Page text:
Asian stocks rise, brushing off China’s rate hike
Monday, December 27, 2010
HONG KONG (AP) — Asian stock markets rose Monday, shrugging off a weekend move by China’s central bank to raise interest rates in a bid to rein in soaring inflation.
In thin trading with some Asian markets closed for a holiday, investors downplayed China’s second rate hike in just over two months as a widely expected move. Traders had speculated that China would further tighten its monetary policy to cool inflation.
“The interest rate hike this time seems not out of line with investors’ expectation, therefore it hasn’t made a lot of negative impact on market sentiment for now,” said Xu Zhiyuan, an analyst at Capital-Edge Investment & Management in Shanghai. “In the long-term, we think mainland markets will still go up due to the growing macro-economy and government control.”
The Shanghai Composite index gained 18.75 points, or 0.7 percent, to 2,854.91 in the morning session while the Shenzhen Composite Index for China’s smaller, second market rose 9.46 or .07 percent to 1,301.48.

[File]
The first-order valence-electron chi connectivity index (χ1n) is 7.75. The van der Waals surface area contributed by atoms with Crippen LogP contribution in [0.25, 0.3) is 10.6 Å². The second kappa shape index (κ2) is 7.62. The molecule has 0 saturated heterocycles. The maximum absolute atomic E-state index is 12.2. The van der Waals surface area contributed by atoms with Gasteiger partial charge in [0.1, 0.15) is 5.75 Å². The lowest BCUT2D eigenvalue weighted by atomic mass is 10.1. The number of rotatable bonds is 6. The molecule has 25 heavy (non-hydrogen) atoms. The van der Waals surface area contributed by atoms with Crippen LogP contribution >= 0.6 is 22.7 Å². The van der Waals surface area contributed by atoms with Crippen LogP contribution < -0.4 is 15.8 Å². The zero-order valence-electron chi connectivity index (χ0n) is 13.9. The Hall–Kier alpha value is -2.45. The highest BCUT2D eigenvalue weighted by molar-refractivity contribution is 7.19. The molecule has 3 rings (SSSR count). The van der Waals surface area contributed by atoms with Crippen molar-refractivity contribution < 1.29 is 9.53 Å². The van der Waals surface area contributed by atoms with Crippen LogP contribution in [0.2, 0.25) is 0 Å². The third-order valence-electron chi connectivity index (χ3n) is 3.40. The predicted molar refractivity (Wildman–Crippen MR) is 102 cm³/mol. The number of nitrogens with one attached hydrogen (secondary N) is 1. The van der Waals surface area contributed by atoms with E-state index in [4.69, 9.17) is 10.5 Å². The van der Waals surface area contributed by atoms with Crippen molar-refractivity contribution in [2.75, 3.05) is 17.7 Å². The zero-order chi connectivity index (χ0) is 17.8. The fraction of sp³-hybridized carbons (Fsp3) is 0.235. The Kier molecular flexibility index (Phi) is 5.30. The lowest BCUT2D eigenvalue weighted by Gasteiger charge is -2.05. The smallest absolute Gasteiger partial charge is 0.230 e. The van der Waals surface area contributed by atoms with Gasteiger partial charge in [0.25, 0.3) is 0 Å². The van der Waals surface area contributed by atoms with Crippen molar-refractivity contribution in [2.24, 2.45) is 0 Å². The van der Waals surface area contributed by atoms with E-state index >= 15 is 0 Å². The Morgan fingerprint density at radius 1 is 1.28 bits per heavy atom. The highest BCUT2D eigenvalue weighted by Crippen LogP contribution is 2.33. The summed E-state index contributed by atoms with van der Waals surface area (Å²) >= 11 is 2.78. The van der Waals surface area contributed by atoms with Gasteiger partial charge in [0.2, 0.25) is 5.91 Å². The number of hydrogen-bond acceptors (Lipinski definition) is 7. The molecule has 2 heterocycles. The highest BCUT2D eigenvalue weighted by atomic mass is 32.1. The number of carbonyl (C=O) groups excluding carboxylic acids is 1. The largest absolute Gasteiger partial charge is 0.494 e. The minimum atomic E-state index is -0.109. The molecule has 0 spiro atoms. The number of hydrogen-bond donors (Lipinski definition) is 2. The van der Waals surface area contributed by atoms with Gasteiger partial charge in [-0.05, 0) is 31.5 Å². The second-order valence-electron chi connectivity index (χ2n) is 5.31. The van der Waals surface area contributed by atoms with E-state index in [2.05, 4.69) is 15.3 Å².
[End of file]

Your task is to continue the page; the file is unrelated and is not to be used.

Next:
Japan’s benchmark Nikkei 225 stock average rose 9,680 points, or 0.9 percent, to 10,375.99 while South Korea’s Kospi was up 2.84, or 0.1 percent, to 2,032.44.
Benchmarks in Singapore, Taiwan and Thailand were also higher. Australia, New Zealand and Hong Kong markets were closed Monday for the Christmas holiday.
China’s rate hike announced Saturday will lift the benchmark lending rate by 25 basis points to 5.81 percent. The Chinese central bank said the one-year deposit rate will also climb by 25 basis points to 2.75 percent.
Beijing made similar moves Oct. 19 to tame inflation. It is an especially sensitive issue in China, where poor families spend up to half their incomes on food and rising inflation could threaten political stability.
Inflation in China jumped to 5.1 percent in November — a 28-month high — despite a crackdown on speculation and repeated moves to curb a flood of money circulating in the economy from massive stimulus spending and bank lending.
In currencies, the dollar dipped to 82.86 in Tokyo on Monday from 82.89 yen in New York late Friday. The euro stood at $1.3125 from $1.3113.
The U.S. stock markets were closed Friday for Christmas.
Benchmark oil for February delivery fell 17 cents to $91.34 in electronic trading on the New York Mercantile Exchange.
Researcher Ji Chen in Shanghai contributed to this report.